A first-hand look at the African economy
Even before this year’s Africa trek, the African continent had been no stranger to me. Prior to business school, I lived and worked in Port Elizabeth, South Africa as a Fulbright scholar. I taught English in a secondary school in Walmer Township. Years earlier, I studied political science at the University of Cape Town in the midst of my undergraduate career. Together these extensive experiences both as a student and teacher in South Africa deepened my knowledge of the culture, history, and society of which I became extremely fond. With the Africa trek (supported by the Emerging Markets Institute) it all came full circle, yet from a wholly new starting point: the lens of business, lending novelty once more to a place so familiar.
Visiting Yum! Brands in South Africa
We began at the southern end of the continent where one of my most insightful experiences would take place during a corporate visit to the headquarters of Yum! Brands, the parent company of Taco Bell, KFC, Pizza Hut, and The Habit Burger Grill.
As a previous community member living in South Africa, I found that KFC was a local staple. It was the only restaurant that my students living in the township would ask for as their monthly treat, and it was also the only restaurant franchise I saw located deep within. The perception of KFC in the United States is that it is casual, fast food, and accessible, if not less than desirable. Its positioning in the South African township, however, is of luxury, known as a place for special occasions where families dine in or celebrate.
The penetration of KFC on the African continent is especially strong in South Africa, seemingly never more than a few blocks from us at any point in time. Catered to the local taste, its menu features a higher spice content (zinger), pap, and chili spice on fries. In my opinion, this flavoring is far better than the U.S. menu—to me, South Africa touts the world’s best KFC. However, I noticed that upper-middle-class and upper-class consumers were more likely to eat Nando’s, Steers, or even McDonald’s instead. Indeed, high-income groups seem to consume KFC only as a late-night option, a dynamic that prompted me to consider a range of questions around KFC’s market share strategy. The restaurant could offer high-margin items, including healthier options such as grilled chicken sandwiches and rice, or expand their menu with desserts and more.
Room for entrepreneurial growth in Ghana
We turned next to Ghana, where the ripeness of the economy proved especially insightful. I enjoyed hearing about the many young entrepreneurs within the diaspora moving back to Ghana to start businesses. The Ghanaian economy is becoming the fastest growing economy in the world—a window into how the continent is emerging as a formidable power in commerce. With high smartphone penetration, young populations, and growing middle classes, countries like Ghana, Rwanda, Nigeria, and Kenya are on the heels of South Africa in asserting a place of their own on the economic stage. U.S. companies, like food delivery service or electronic payments, which Americans largely take-for-granted, are still novel to Ghana and many countries surrounding it. This means that entrepreneurs can duplicate preexisting, successful models in an iterative fashion, avoiding the risks that many start-ups would face and reaping rewards within a short timeframe. Ghana is now within reach, in my view, of a major leap toward full development within this generation, if not the next; a future I intend to follow with great interest throughout my own career.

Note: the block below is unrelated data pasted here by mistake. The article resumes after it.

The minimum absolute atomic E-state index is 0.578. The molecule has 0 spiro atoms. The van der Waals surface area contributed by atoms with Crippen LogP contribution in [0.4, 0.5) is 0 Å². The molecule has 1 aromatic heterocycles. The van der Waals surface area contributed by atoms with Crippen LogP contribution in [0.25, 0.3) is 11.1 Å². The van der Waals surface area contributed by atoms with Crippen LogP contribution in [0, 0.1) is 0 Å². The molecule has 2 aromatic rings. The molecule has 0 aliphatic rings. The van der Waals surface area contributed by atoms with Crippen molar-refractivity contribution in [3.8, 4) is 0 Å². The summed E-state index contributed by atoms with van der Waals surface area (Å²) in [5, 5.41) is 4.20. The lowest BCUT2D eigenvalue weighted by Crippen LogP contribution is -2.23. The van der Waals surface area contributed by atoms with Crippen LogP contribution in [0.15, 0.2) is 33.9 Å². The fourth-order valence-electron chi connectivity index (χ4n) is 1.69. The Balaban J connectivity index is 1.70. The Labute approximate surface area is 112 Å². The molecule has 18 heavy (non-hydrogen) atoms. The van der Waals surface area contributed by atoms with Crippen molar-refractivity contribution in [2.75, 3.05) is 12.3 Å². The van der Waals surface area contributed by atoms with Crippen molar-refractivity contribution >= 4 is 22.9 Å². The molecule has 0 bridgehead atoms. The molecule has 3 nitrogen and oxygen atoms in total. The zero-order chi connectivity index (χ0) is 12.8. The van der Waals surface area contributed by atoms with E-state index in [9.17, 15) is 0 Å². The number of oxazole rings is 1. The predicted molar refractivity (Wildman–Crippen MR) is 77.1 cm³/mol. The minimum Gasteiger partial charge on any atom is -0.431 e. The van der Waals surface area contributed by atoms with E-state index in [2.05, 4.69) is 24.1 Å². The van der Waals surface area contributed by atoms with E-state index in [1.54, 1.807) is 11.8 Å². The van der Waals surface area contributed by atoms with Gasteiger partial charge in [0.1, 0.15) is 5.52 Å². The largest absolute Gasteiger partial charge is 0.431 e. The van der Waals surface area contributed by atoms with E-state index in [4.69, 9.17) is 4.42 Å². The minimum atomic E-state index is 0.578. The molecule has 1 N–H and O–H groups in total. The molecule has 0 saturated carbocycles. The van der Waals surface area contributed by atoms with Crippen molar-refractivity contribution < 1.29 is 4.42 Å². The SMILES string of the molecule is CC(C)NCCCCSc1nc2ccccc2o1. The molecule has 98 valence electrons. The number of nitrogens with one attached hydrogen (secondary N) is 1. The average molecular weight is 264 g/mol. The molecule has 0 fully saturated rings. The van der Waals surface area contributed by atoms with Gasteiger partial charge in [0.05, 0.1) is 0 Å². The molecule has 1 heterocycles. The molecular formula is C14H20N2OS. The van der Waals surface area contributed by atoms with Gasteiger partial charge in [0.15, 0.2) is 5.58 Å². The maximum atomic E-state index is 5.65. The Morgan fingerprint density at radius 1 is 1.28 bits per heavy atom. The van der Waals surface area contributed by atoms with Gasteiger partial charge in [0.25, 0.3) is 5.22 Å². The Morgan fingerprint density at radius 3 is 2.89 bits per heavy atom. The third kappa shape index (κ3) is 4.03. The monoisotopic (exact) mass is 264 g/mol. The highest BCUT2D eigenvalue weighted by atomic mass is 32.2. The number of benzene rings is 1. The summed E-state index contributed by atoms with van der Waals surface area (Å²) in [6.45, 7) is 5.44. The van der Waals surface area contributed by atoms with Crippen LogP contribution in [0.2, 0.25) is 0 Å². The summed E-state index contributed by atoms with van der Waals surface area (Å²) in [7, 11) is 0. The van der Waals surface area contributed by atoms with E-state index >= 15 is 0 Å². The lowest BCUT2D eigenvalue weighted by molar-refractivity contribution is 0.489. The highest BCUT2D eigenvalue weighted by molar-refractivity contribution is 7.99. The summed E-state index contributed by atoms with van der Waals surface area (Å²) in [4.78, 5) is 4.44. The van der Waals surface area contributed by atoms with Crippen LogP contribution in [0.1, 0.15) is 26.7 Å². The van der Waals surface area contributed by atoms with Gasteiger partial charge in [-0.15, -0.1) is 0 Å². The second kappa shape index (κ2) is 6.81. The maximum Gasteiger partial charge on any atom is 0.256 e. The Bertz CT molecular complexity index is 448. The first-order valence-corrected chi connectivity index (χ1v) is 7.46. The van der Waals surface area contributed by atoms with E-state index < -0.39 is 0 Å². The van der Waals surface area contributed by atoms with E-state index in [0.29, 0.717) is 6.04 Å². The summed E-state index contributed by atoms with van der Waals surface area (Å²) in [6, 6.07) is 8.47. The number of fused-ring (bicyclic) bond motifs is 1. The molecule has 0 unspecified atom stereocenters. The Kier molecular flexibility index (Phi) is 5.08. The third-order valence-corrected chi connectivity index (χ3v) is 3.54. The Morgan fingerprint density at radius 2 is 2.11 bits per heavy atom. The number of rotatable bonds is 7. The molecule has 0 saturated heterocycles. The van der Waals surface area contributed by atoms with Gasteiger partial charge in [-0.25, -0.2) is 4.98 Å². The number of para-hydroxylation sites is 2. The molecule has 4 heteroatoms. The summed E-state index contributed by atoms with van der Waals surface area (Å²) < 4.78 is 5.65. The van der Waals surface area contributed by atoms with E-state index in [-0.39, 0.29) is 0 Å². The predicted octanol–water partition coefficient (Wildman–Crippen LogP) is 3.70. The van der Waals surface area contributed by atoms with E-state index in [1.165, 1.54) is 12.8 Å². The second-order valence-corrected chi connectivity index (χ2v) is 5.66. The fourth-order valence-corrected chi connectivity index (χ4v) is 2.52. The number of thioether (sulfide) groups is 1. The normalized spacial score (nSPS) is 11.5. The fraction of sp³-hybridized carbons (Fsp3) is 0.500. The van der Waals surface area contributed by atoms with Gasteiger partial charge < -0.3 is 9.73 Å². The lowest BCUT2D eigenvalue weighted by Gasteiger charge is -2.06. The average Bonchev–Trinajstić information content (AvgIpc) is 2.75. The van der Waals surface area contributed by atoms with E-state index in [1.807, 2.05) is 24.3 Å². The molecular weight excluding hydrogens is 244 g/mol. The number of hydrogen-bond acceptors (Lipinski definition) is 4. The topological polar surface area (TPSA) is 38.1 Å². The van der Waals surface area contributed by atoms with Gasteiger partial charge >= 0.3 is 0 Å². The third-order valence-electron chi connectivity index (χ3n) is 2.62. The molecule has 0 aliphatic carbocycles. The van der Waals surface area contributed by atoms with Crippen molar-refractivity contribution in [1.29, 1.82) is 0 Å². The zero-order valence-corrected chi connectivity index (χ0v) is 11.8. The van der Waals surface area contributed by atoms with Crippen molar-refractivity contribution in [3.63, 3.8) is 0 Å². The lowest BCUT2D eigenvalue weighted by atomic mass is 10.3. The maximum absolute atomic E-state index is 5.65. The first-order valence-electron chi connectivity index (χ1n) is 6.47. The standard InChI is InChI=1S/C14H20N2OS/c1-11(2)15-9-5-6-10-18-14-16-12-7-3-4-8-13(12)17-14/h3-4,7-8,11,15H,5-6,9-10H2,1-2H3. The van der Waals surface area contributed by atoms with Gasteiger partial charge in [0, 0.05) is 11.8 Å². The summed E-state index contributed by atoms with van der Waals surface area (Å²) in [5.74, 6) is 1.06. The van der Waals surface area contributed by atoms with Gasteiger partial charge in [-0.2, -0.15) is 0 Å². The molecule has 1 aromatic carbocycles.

Our visit to Ghana would coincide with the Year of Return, Ghana 2019, a global recognition of the 400th anniversary of the arrival of Africans in the English colonies from the Ghanaian coast. In its memory, tens of thousands of descendants across the diaspora, including Africans living in Europe, the Americans, and the Caribbean, as well as Africans from across the continent, gathered in Accra, Ghana’s capital, in the month of December. In honor of the “return,” members of the diaspora visited cultural landmarks, concerts, and festivals—a wave of tourism that brought substantial economic revenues for local businesses, hospitality establishments, and the treasury. It likewise amplified the buzz around what is now the fastest growing economy globally, debunking myths around its potential for development.
Still, the infrastructure was not suited for the quantity of patrons who visited nightclubs and festivals, resulting in long lines and unsatisfied customers. Accra is accustomed to seeing this quantity of tourists only during the month of December, but it would behoove business leaders to open up high-capacity venues for seasonality to be converted for other purposes throughout the year. The same goes for holiday rentals. Airbnb has yet to show a marked presence in Accra, leaving those who opt not to stay in hotels to hire realtors to find vacant apartments for short-term rentals. A localized and trustworthy digital platform could streamline this process for those visiting from abroad.
What does the future hold?
We often hear that in Africa lies the future of business. After participating in the Africa trek, I could be no more certain of this fact. And yet, as we look to the continent for opportunity, we must not lose sight of the imperative to empower local entrepreneurs and business-minded individuals to reverse many of the economic oppressions that have stifled the continent thus far. Social entrepreneurship and impact investing are dynamic sectors thriving in countries like Ghana and South Africa. I am hopeful for the growth still to come and for all that has already come, which is now here to stay.